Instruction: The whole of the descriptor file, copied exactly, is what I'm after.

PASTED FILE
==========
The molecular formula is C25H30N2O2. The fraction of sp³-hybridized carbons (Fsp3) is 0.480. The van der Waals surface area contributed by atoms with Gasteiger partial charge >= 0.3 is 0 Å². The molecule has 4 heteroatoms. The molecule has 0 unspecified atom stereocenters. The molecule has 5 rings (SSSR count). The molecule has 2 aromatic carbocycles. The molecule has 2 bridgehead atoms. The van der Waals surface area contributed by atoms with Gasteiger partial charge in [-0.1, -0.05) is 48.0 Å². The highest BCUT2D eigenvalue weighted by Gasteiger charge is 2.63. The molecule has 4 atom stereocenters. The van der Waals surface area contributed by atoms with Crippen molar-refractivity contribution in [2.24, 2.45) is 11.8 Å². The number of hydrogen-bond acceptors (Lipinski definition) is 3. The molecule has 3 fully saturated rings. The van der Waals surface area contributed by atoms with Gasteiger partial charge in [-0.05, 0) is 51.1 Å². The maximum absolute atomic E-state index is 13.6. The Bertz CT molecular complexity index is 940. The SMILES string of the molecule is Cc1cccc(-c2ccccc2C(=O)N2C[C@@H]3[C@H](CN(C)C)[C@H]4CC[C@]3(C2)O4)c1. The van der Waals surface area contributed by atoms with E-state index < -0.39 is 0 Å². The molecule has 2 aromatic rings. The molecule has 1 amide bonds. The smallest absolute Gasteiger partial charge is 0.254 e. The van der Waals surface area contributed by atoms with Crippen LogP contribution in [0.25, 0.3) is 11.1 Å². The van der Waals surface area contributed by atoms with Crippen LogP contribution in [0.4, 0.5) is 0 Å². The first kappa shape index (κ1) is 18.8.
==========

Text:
The molecular formula is C25H30N2O2. The fraction of sp³-hybridized carbons (Fsp3) is 0.480. The van der Waals surface area contributed by atoms with Gasteiger partial charge >= 0.3 is 0 Å². The molecule has 4 heteroatoms. The molecule has 0 unspecified atom stereocenters. The molecule has 5 rings (SSSR count). The molecule has 2 aromatic carbocycles. The molecule has 2 bridgehead atoms. The van der Waals surface area contributed by atoms with Gasteiger partial charge in [-0.1, -0.05) is 48.0 Å². The highest BCUT2D eigenvalue weighted by Gasteiger charge is 2.63. The molecule has 4 atom stereocenters. The van der Waals surface area contributed by atoms with Crippen molar-refractivity contribution in [2.24, 2.45) is 11.8 Å². The number of hydrogen-bond acceptors (Lipinski definition) is 3. The molecule has 3 fully saturated rings. The van der Waals surface area contributed by atoms with Gasteiger partial charge in [-0.05, 0) is 51.1 Å². The maximum absolute atomic E-state index is 13.6. The Bertz CT molecular complexity index is 940. The SMILES string of the molecule is Cc1cccc(-c2ccccc2C(=O)N2C[C@@H]3[C@H](CN(C)C)[C@H]4CC[C@]3(C2)O4)c1. The van der Waals surface area contributed by atoms with E-state index < -0.39 is 0 Å². The molecule has 2 aromatic rings. The molecule has 1 amide bonds. The smallest absolute Gasteiger partial charge is 0.254 e. The van der Waals surface area contributed by atoms with Crippen LogP contribution in [0.25, 0.3) is 11.1 Å². The van der Waals surface area contributed by atoms with Crippen LogP contribution in [0.4, 0.5) is 0 Å². The first kappa shape index (κ1) is 18.8.